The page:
PHP Code:
      class Top10Controller extends PageController
      
    {
        function 
    execute()
        {
          
    $this->actionChain = new ActionChain();

          switch (
    Request :: getAction())
          {
            default:
            case 
    'ListTop10s':
              
    $this->actionChain->register('ListMostActiveUsers');
              
    $this->actionChain->register('ListMostPopularDownloads');
              
    // ...
              
    break;

            case 
    'blabla':
          }

          return 
    $this->actionChain->execute();
        }
      } 
    But I don't fancy this method either since I don't know how I can replace the switch-statement (bad code smell) + there are other issues as well.

    This is where the Composite View patterns comes in I guess? This method involves building a tree structure of components (actions) and then let a Visitor visit each node and execute it and display its content...somehow. Anyhow I'm very interested in how others have solved this problem.

    Cheers.

  6. #6
    SitePoint Guru 33degrees's Avatar
    Join Date
    May 2005
    Posts
    707
    Mentioned
    0 Post(s)
    Tagged
    0 Thread(s)
    Quote Originally Posted by Overunner
    So basically, you have a Front Controller which fetches an appropriate Page Controller (by examining the section-variable in the URL) which in turn executes the Action the user has requested.
    Is your authentication system implemented as Intercepting filters or...something else? I remember I had some difficulties implementing it as filters, so I put it in the Page Controllers. However, it would be interesting to hear your solution.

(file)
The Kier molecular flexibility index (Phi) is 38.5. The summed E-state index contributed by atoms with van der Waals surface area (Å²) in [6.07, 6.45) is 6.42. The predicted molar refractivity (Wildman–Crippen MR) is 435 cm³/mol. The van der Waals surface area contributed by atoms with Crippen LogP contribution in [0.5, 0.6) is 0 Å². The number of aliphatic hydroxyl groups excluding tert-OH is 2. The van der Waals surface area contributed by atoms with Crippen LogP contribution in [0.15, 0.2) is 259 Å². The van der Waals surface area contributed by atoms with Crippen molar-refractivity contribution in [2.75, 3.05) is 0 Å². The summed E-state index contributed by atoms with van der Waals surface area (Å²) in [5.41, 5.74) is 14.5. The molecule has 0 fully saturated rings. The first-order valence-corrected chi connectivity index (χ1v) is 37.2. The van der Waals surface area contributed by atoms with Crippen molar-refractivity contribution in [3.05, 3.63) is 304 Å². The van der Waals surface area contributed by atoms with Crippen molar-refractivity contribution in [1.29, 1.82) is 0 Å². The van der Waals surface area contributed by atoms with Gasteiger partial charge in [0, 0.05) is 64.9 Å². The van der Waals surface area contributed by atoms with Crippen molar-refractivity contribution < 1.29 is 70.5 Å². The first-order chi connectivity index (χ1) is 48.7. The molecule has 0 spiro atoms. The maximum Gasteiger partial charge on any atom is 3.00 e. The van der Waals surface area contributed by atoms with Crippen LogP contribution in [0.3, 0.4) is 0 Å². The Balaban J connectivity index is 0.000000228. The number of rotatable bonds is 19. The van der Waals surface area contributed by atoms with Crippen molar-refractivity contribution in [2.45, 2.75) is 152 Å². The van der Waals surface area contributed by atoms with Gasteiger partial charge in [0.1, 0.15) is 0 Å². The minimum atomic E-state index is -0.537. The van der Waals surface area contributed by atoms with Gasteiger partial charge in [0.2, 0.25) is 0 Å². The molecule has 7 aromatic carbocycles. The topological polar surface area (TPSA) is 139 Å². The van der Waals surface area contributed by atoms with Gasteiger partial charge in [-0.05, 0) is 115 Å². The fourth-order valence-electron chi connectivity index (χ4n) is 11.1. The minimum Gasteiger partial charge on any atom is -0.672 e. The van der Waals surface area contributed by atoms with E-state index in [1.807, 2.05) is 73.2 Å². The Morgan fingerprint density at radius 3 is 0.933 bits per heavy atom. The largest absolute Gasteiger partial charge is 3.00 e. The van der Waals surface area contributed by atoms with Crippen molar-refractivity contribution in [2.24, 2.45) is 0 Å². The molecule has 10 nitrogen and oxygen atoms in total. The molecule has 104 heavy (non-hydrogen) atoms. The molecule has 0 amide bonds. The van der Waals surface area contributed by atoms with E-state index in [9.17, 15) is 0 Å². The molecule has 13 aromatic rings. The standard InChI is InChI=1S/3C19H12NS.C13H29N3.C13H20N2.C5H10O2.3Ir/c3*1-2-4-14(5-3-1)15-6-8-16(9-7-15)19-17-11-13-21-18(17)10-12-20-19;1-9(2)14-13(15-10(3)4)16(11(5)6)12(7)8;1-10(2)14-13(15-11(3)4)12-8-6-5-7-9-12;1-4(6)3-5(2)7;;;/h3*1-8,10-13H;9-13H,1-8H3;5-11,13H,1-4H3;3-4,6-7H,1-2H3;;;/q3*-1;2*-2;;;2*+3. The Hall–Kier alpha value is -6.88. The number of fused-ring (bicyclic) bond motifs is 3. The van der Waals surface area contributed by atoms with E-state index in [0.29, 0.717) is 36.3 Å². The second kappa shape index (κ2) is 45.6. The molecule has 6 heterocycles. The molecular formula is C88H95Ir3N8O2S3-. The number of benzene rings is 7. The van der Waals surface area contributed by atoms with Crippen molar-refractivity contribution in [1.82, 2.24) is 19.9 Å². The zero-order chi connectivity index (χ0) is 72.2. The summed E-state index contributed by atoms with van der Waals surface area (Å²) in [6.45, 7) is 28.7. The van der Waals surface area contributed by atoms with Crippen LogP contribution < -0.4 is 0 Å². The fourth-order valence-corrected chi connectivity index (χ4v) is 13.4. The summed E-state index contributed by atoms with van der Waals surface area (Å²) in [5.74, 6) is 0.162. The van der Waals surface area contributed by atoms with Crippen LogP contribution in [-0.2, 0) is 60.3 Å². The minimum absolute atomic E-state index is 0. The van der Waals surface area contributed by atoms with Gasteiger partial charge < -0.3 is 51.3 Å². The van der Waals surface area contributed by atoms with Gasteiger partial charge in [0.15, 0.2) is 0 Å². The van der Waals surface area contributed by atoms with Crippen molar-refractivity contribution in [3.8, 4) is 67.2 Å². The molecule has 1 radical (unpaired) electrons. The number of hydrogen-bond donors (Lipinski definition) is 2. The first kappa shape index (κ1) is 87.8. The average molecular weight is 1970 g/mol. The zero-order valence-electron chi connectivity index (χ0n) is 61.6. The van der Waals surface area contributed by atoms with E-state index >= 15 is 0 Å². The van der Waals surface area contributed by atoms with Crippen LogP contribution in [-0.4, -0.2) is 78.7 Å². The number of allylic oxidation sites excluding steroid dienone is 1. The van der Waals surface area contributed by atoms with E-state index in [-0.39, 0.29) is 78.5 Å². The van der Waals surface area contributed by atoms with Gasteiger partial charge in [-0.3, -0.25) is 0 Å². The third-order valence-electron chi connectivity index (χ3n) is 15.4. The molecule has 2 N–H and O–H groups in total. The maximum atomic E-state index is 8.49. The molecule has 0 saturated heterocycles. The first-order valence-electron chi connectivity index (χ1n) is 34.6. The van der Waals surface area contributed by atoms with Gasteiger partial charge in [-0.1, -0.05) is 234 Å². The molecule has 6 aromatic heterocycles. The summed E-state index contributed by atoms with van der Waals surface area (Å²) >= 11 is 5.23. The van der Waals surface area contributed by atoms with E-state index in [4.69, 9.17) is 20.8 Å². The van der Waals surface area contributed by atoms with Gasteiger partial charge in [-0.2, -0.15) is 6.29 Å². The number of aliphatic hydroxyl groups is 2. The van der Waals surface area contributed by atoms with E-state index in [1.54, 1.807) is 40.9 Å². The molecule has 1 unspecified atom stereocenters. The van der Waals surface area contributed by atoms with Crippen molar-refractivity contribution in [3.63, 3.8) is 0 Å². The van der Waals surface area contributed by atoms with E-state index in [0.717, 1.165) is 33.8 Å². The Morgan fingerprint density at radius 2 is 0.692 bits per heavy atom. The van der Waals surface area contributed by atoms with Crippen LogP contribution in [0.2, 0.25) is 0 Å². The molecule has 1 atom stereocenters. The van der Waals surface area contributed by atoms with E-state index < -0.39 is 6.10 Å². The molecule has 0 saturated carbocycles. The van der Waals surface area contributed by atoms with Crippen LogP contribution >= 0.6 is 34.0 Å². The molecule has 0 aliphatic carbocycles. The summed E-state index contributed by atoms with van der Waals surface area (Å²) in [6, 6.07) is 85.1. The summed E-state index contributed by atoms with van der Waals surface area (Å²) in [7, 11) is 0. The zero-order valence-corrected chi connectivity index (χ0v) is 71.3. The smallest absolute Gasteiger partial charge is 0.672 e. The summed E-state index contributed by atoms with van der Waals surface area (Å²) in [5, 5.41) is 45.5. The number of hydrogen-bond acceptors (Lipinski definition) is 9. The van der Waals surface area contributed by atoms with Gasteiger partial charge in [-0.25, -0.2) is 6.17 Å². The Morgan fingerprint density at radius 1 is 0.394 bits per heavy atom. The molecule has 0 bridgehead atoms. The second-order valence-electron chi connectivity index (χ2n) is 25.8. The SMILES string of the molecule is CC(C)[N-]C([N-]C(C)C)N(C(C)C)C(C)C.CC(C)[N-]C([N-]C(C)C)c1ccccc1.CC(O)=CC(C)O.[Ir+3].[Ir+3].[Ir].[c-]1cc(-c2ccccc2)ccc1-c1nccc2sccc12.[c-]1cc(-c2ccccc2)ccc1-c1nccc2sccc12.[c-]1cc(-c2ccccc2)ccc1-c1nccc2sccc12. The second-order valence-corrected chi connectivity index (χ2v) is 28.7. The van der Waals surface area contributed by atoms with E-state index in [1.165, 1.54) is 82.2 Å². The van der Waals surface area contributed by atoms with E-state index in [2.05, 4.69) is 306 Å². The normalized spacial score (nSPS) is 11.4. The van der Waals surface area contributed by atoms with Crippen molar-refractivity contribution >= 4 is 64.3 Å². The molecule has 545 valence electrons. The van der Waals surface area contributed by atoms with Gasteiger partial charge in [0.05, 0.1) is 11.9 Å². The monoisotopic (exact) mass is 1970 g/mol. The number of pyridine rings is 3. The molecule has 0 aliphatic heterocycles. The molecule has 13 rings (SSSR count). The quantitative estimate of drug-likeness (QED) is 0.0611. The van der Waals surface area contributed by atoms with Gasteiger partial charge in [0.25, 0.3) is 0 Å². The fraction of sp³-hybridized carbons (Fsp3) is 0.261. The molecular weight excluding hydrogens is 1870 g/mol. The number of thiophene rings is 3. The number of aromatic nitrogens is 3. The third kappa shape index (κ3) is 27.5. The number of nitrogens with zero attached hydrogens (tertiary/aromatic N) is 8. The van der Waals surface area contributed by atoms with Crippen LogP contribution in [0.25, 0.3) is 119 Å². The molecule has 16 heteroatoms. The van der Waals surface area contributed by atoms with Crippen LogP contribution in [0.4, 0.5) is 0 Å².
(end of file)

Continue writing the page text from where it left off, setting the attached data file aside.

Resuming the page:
Nothing so complicated as a filter; it's simply a method of the controller that is called by the controller's 'main' method; it takes the current user (who is assigned a role) and looks up that user's rights for the given action in a database. There's a flag in the config that I set to bypass the authentication, if need be.

    Quote Originally Posted by Overunner
    This is where the Composite View patterns comes in I guess? This method involves building a tree structure of components (actions) and then let a Visitor visit each node and execute it and display its content...somehow. Anyhow I'm very interested in how others have solved this problem.
    I've been spending quite a bit of time thinking about this; and this is the simplest system I've come up with.

    1. Front controller receives request
    2. Front controller looks up an entry in a data source of some kind to find the actions for that request, along with a template to use for the final layout.